The Judaean annals then relate Hazael's advance to Gath; the city was captured and Jerusalem was saved only by using the Temple and palace treasure as a bribe.
There is a fairly continuous intercourse with external culture (Cypriote, early and late Greek), and, if Gath be identified with Tel es-Safi, Bliss and Macalister, who excavated it, found no trace of any interruption in its history.
All Israel and Judah flocked to his side, and David, attended only by the Cherethites and Pelethites and some recent recruits from Gath, found it expedient to flee.
Among these the most important are the Wadi Selman (Valley of Aijalon) which seems to have been the principal route to Jerusalem in ancient times; the Wadi Isma`in south of this, along which runs the modern carriage road from Jaffa to Jerusalem; and the Wadi es-Surar, a higher section of the bed of the Nahr Rubin, along which now runs the railway line; farther to the south we may mention the Wadi es-Sunt, which opens up the country from Tell es-Safi (Gath?) eastward.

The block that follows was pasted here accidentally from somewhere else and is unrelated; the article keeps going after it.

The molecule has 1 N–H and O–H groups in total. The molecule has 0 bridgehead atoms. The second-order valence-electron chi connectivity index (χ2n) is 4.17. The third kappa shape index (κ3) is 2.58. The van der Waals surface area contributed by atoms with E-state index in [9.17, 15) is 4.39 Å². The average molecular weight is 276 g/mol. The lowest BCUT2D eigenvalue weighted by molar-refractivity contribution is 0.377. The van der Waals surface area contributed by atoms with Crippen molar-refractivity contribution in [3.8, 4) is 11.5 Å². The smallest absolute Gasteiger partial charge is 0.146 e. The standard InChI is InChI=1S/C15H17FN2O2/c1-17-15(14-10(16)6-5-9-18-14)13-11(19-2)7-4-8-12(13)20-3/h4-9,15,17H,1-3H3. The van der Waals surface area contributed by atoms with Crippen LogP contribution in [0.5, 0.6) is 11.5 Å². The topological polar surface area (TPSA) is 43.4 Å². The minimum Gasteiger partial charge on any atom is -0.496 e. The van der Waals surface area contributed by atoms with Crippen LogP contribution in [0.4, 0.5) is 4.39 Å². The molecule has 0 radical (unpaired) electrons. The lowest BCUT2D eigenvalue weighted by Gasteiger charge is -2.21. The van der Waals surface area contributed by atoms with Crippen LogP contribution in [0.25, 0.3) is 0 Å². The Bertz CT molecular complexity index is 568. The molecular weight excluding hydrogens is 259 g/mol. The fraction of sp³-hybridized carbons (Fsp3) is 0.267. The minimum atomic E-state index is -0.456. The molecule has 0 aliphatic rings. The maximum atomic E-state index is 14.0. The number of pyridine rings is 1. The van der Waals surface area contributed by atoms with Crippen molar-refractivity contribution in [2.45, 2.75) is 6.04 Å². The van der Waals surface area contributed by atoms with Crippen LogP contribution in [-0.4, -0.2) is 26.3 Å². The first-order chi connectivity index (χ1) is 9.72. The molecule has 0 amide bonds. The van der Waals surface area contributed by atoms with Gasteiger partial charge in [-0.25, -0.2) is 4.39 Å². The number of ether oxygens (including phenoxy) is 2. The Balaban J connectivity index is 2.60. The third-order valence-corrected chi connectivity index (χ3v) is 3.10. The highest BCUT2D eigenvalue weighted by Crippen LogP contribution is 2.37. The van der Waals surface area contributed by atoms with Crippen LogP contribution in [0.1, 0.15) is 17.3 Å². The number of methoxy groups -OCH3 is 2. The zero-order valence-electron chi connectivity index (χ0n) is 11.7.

Barnes, Chron., p. 104), it is surely difficult, on historical grounds, to reconcile David's recurring fights with the Philistines with his subsequent escape from Saul to Achish of Gath (xxvii.; already anticipated in xxi.